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15.  The Obvious Error Rules define an erroneous quote as a quote that occurs when the underlying security has a width of at least $1.00 and a width at least five times greater than the average quote width for such underlying security on the primary market (as defined in Amex Rule 900(b)(26) and Rule 900(b)(26)—ANTE) during the time period encompassing two minutes before and after the dissemination of such quote. The average quote width is determined by adding the quote widths of each separate quote during the four minute time period referenced above (excluding the quote in question) and dividing the number of quotes during such time period (excluding the quote in question).

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16.  Amex Rule 1 sets forth the hours of business at the Exchange. Commentary .02 to Amex Rule 1 provides that no option series may freely trade after 4 p.m. ET except that broad stock index group options and options on select Exchange-Traded Fund Shares shall freely trade until 4:15 p.m. ET each business day. Three exceptions to the general rule are provided in Commentary .02, so that a trading rotation in any class of options may be effected even though the transaction will occur after 4 p.m. as follows: (i) trading in the underlying security opens or re-opens after 3:30 p.m. ET; (ii) such rotation was initiated due to unusual market conditions pursuant to Amex Rule 918 and notice of such rotation is publicly disseminated no later than the commencement of the rotation or 4 p.m. whichever is earlier or notice of such rotation is publicly disseminated after 4 p.m. and the rotation does not commence until five minutes after news of such rotation is publicly disseminated; or (iii) for option classes trading on ANTE, an automated trading rotation is held at the close of trading as soon as practicable after 4 p.m. ET.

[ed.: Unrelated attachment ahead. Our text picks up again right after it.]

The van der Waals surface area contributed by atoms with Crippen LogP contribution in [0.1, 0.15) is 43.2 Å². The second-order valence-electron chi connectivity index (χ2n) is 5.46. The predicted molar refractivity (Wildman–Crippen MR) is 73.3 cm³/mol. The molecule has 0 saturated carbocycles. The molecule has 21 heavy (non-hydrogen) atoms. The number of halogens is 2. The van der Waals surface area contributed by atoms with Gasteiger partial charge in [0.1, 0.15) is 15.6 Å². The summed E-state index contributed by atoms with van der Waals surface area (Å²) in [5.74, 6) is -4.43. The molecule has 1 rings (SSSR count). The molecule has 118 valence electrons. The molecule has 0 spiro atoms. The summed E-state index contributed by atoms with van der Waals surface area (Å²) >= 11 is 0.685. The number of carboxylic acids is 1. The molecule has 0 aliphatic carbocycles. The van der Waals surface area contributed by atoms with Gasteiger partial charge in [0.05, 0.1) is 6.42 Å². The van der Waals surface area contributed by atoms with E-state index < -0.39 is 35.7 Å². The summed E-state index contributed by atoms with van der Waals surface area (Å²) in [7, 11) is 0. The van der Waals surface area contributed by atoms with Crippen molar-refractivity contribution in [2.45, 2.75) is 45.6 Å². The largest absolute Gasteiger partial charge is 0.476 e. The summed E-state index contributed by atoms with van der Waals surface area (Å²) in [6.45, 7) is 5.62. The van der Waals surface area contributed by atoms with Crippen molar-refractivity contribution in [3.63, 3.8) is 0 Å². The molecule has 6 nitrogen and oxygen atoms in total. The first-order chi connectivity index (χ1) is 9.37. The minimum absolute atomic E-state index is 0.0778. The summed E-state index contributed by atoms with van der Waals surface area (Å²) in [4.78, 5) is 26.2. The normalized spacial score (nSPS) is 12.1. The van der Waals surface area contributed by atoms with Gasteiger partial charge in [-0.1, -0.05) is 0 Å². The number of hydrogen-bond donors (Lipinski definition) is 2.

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17.  If the bid price is $0.00, the offer price is typically $0.05. In this instance, the option typically is referred to as “no bid at a nickel.”

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18.  In approving this proposed rule change, the Commission has considered the proposed rule's impact on efficiency, competition, and capital formation. 15 U.S.C. 78c(f).

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21.  See Citadel Letter, supra note 7.

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22.  The Citadel Letter asserts that: (1) Amex rules are biased against other market participants; (2) Amex forces the rest of the market to bear the cost of alleged problems with its computer systems; and (3) Amex rules permitting the Exchange to nullify trades that are not numerical obvious errors should be abolished as a means to force Amex to internalize the costs of its allegedly defective computer systems. See Citadel Letter, supra note 7.

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23.  In Amex's Obvious Error Rules relating to index options, Theoretical Price is referred to as Fair Market Value.

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24.  See Amendment No. 4, supra note 9.

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26.  Securities Exchange Act Release No. 54070 (June 29, 2006), 71 FR 38441 (July 6, 2006) (SR-Phlx-2005-73).

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[FR Doc. E6-17562 Filed 10-19-06; 8:45 am]

BILLING CODE 8011-01-P